08/15/2009

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Making Coffee: Pour-Over Coffee Pour-over coffee is still one of the most common ways to make coffee as well as one of the least expensive in terms of equipment. Essentially, a manual pour over coffee maker consists of a con-shaped glass, porcelain, or plastic housing that contains a coffee filter, and a container to collect the brewed coffee. The cone-shaped filter holders can be either individual one-cup serving sizes, designed to perch over a mug, and larger sizes, up to 12 cups. My very first coffee maker was a manual pour over. In my case, it was one of the plastic Melitta filter cones that I used with Melitta paper coffee filters. There are other brands besides Melitta—purists often favor the Chemex manual pour-over coffee makers because the entire thing is made of high quality tempered glass. At first, I used a plastic Melitta filter cone and a porcelain coffeepot; later I switched to a glass carafe with an air tight lid that would keep the coffee hot. In crude terms, you place a paper filter in the filter cone (you may need to fold the seams a tad on the side and bottom), add the ground coffee (ground as if for a drip coffee maker, two tablespoons per 8 oz cup, please) in the filter, bring the water just to a boil, then slowly pour it over the coffee, distributing the water evenly over the grounds. There are a few things that make a difference, and if, you keep them in mind, you can reliably produce one of the best cups of coffee you've ever had. First, you have to start with good quality coffee, second, it's amazing what a difference it makes it if you grind the coffee just before you use it, third, use pure, clean cold water, and if it's not actually enjoyable to drink the water from the tap, purchased purified water. Brewing Pour-Over Coffee Ingredients and Equipment 1 pour-over coffee paper filter and housing cone 1 container for brewed coffee Fresh ground coffee (two tablespoons per 8 oz cup, and one for the brewer) Cold drinkable water Kettle Procedure Heat the water to boiling; allow 8 ounces per cup Grind the coffee to a medium "drip" grind once you hear the water start to boil. Pour a little hot water, slowly, over the grounds to saturate them. Pause, then pour the rest, keeping an eye on the liquid level. If the water covers the grounds completely (this depends on how much coffee you are brewing), gently stir the slurry, so that all the grounds are equally saturated. Wait for the water to drip through. Serve the coffee. Here are two other, slightly more complicated methods. If you're not sure where to shop for a brew over coffee maker, you can find them online. If you want to make iced coffee, use about 1/3 less water to make the same amount of coffee, since you'll be serving it over ice. Originally written for Klat.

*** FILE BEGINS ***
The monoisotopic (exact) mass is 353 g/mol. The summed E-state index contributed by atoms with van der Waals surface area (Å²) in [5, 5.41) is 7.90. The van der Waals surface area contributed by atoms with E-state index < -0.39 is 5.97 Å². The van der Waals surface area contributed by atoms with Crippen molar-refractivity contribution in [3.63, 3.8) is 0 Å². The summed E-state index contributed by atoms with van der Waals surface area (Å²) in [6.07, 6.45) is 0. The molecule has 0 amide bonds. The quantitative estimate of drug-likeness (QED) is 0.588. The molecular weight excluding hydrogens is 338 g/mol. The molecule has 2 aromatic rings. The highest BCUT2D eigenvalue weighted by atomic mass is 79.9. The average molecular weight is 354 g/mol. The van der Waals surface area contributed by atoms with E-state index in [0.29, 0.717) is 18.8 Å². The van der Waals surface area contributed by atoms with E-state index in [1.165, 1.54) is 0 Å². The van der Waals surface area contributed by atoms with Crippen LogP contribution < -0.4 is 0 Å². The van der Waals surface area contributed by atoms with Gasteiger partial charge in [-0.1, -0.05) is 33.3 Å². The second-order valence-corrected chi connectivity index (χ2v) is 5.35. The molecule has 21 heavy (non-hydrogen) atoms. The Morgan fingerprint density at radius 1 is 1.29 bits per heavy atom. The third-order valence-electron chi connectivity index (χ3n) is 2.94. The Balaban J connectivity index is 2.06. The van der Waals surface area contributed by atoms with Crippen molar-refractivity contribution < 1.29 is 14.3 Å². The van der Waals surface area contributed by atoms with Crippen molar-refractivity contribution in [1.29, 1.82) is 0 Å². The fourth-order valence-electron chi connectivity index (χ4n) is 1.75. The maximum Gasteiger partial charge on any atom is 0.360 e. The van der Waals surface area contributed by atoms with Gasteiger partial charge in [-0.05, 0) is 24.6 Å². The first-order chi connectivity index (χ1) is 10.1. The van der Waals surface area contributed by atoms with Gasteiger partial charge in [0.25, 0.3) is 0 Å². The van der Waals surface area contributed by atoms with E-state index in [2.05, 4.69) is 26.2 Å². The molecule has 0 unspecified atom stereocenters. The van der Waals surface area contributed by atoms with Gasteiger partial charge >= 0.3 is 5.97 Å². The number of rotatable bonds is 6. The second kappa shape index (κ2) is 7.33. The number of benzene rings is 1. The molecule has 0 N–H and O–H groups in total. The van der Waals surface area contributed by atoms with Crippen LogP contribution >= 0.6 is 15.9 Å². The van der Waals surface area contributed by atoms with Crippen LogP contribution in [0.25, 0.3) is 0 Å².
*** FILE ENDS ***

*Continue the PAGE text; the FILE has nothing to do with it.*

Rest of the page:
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Making Coffee: Greek Coffee Greek coffee is intensely flavored, rich, dark coffee made in small batches, and served immediately in demitasse cups. The coffee is best sipped while it's almost too hot to bear (there's a reason Greek coffee is traditionally accompanied by a glass of cold water and a small plate of sweet cookies). In Greece, you will often see men, especially early in the morning, gathered in small groups by the local coffee shop, where they sip two or three cups of this amazing brew while discussing politics or soccer, before heading off to the boats or other work. Coffee and something to nibble is also often served after the mid-day break as well. The coffee must be made in small batches; usually two demitasse cups at a time, but rarely more than four. You use a small copper or steel cylindrical pan with a lip but no lid called a briki to brew the coffee. Part of the enjoyment in the coffee is that the fine grind, and the rapid brewing, create a rich creamy foam on the top. Your host or brewer will inquire how you want your coffee, unsweetened or slightly sweet, or very sweet. To make the coffee, fresh and very cold water is measured (using one of the demitasse cups) and poured into the briki. The specially ground Greek coffee is added, one heaping teaspoon per cup, with an appropriate amount of sugar; the coffee may be unsweetened (sketos), slightly sweetened, by the addition of a teaspoon of sugar (metrios), or very sweet, with the addition of two teaspoons of sugar (glykos). The briki is put on the burner, with the heat set to medium low. The coffee is stirred just until the coffee dissolves (and never, ever stirred again). Allow the coffee to heat, slowly, until foam starts to appear. The foam (crema to you espresso drinkers) is exceedingly important; traditionally the quality of the foam is associated with the richness and quality of the coffee. Once the foam has risen to the top of the briki (this happens very quickly once it starts), the coffee is removed, carefully, from the heat. The foam is poured off first, gently, and shared between the cups. Then, top the cups off with the rest of the coffee, being careful to preserve the foam in the cups. Serve the coffee immediately, with a glass of cold water, and perhaps a small plate of biscotti, like paximathi, or melomekarena (especially at Christmas, but really anytime of year) or possibly amygdalota, koulourakia, or the traditional baklava. You will notice that the grounds have settled to the bottom of your cup of coffee; you might be tempted to practice the art of kafemandeia, or reading coffee grounds. Originally written for Klat.